String Profile for Internet Small Computer Systems Interface (iSCSI) Names
RFC 3722

Document Type RFC - Proposed Standard (April 2004; No errata)
Last updated 2015-10-14
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Network Working Group                                           M. Bakke
Request for Comments: 3722                                         Cisco
Category: Standards Track                                     April 2004

              String Profile for Internet Small Computer
                    Systems Interface (iSCSI) Names

Status of this Memo

   This document specifies an Internet standards track protocol for the
   Internet community, and requests discussion and suggestions for
   improvements.  Please refer to the current edition of the "Internet
   Official Protocol Standards" (STD 1) for the standardization state
   and status of this protocol.  Distribution of this memo is unlimited.

Copyright Notice

   Copyright (C) The Internet Society (2004).  All Rights Reserved.

Abstract

   This document describes how to prepare internationalized iSCSI names
   to increase the likelihood that name input and comparison work in
   ways that make sense for typical users throughout the world.

   The Internet Small Computer Systems Interface (iSCSI) protocol
   provides a way for hosts to access SCSI devices over an IP network.
   The iSCSI end-points, called initiators and targets, each have a
   globally-unique name that must be transcribable, as well as easily
   compared.

1.  Introduction

   The iSCSI protocol [RFC3720] provides a way for hosts to access SCSI
   [SAM2] devices over an IP network.  The iSCSI end-points, called
   initiators and targets, each have a globally-unique name, defined in
   [RFC3721].

   An iSCSI name is a string of UTF-8 [RFC3629] characters that includes
   a type designator, a naming authority based on domain names, and a
   unique part within the naming authority.  The unique part may be
   generated based on anything the naming authority deems useful, and
   may include user input.

   These names may need to be transcribed (sent between two
   administrators via email, voice, paper, etc), so a case-insensitive
   comparison would be desirable.  However, these names must often be

Bakke                       Standards Track                     [Page 1]
RFC 3722             String Profile for iSCSI Names           April 2004

   compared by initiator and target implementations, most of which are
   done in simple, embedded software.  This makes case-sensitive
   comparison highly desirable for these implementors.

   However, a completely case-sensitive implementation would result in
   identifiers such as "example-name" and "Example-Name" being
   different, which could lead to confusion as these names are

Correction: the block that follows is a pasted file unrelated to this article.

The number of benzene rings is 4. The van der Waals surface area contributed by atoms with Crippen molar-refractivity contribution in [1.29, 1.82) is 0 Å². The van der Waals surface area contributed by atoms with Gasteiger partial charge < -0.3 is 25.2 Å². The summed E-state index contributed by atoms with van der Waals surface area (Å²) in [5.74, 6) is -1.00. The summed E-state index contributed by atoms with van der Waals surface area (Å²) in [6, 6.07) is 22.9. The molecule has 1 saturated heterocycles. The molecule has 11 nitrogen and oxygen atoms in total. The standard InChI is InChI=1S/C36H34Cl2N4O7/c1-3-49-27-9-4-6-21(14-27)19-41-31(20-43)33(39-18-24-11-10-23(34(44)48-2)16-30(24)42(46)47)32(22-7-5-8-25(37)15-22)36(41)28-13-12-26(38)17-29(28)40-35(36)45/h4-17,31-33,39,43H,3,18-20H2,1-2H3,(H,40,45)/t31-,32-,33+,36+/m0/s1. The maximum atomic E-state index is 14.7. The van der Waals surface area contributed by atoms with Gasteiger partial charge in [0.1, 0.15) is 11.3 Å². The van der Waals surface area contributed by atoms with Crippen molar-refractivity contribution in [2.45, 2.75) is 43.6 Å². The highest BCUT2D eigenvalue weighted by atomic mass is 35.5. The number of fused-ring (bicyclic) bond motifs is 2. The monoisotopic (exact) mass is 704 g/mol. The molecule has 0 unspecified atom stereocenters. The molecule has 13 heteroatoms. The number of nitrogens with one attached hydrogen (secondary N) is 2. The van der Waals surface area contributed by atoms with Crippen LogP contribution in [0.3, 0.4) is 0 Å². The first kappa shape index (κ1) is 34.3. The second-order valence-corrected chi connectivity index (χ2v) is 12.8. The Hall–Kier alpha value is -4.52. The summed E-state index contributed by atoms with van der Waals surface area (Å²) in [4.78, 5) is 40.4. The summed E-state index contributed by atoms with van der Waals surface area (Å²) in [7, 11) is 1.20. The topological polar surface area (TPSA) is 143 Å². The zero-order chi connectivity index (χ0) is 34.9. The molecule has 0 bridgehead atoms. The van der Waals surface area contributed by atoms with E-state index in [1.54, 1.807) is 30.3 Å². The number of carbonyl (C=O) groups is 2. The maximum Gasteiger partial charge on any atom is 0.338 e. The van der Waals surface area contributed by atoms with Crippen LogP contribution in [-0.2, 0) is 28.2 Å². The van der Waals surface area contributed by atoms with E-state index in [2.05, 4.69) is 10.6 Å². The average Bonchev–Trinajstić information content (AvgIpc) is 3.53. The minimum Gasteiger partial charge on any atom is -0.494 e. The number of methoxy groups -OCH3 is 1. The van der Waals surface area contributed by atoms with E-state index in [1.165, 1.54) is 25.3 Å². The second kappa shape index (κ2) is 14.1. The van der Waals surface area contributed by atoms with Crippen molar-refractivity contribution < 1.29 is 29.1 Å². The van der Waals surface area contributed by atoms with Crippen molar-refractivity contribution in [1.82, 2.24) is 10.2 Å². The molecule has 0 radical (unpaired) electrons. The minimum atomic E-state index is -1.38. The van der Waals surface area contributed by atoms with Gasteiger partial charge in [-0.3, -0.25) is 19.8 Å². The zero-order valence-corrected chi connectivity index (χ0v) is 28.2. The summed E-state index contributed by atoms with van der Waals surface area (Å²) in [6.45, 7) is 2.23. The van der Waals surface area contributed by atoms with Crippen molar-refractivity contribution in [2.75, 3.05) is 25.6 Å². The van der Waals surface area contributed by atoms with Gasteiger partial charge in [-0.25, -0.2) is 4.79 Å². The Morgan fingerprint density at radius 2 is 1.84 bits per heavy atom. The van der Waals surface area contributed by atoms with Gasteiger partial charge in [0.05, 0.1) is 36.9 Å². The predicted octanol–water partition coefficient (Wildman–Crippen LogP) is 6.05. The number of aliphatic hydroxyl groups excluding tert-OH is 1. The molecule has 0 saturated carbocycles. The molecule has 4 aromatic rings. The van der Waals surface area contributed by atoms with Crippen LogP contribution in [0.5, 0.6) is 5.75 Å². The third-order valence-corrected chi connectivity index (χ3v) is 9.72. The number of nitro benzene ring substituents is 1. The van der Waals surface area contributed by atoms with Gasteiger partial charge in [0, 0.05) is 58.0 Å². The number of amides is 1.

transcribed.

   The goal, then, is to generate iSCSI names that can be transcribed
   and entered by users, and also compared byte-for-byte, with minimal
   confusion.  To attain these goals, iSCSI names are generalized using
   a normalized character set (converted to lower case or equivalent),
   with no white space allowed, and very limited punctuation.

   For those using only ASCII characters (U+0000 to U+007F), the
   following characters are allowed:

   -  ASCII dash character ('-' = U+002d)
   -  ASCII dot character ('.' = U+002e)
   -  ASCII colon character (':' = U+003a)
   -  ASCII lower-case characters ('a'..'z' = U+0061..U+007a)
   -  ASCII digit characters ('0'..'9' = U+0030..U+0039)

   In addition, any upper-case characters input via a user interface
   MUST be mapped to their lower-case equivalents.

   This document specifies the valid character set for iSCSI names,
   along with the rules for normalizing and generating iSCSI names based
   on user input or other information that contains international
   characters.

   In particular, it defines the following, as required by [RFC3454]:

   -  The intended applicability of the profile: internationalized iSCSI
      names.

   -  The character repertoire that is the input and output to
      stringprep: Unicode 3.2, specified in section 3.

   -  The mappings used: specified in section 4.

   -  The Unicode normalization used: specified in section 5.

   -  The characters that are prohibited as output: specified in section
      6.

   This profile MUST be used with the iSCSI protocol.

Bakke                       Standards Track                     [Page 2]
RFC 3722             String Profile for iSCSI Names           April 2004

2.  Terminology

   The key words "MUST", "MUST NOT", "REQUIRED", "SHALL", "SHALL NOT",
   "SHOULD", "SHOULD NOT", "RECOMMENDED", "MAY", and "OPTIONAL" in this
   document are to be interpreted as described in [RFC2119].

   Examples in this document use the notation for code points and names
   from the Unicode Standard [Unicode3.2] and ISO/IEC 10646 [ISO10646].
   For example, the letter "a" may be represented as either "U+0061" or
   "LATIN SMALL LETTER A".  In the lists of prohibited characters, the
   "U+" is left off to make the lists easier to read.  The comments for
   character ranges are shown in square brackets (such as "[SYMBOLS]")
   and do not come from the standards.
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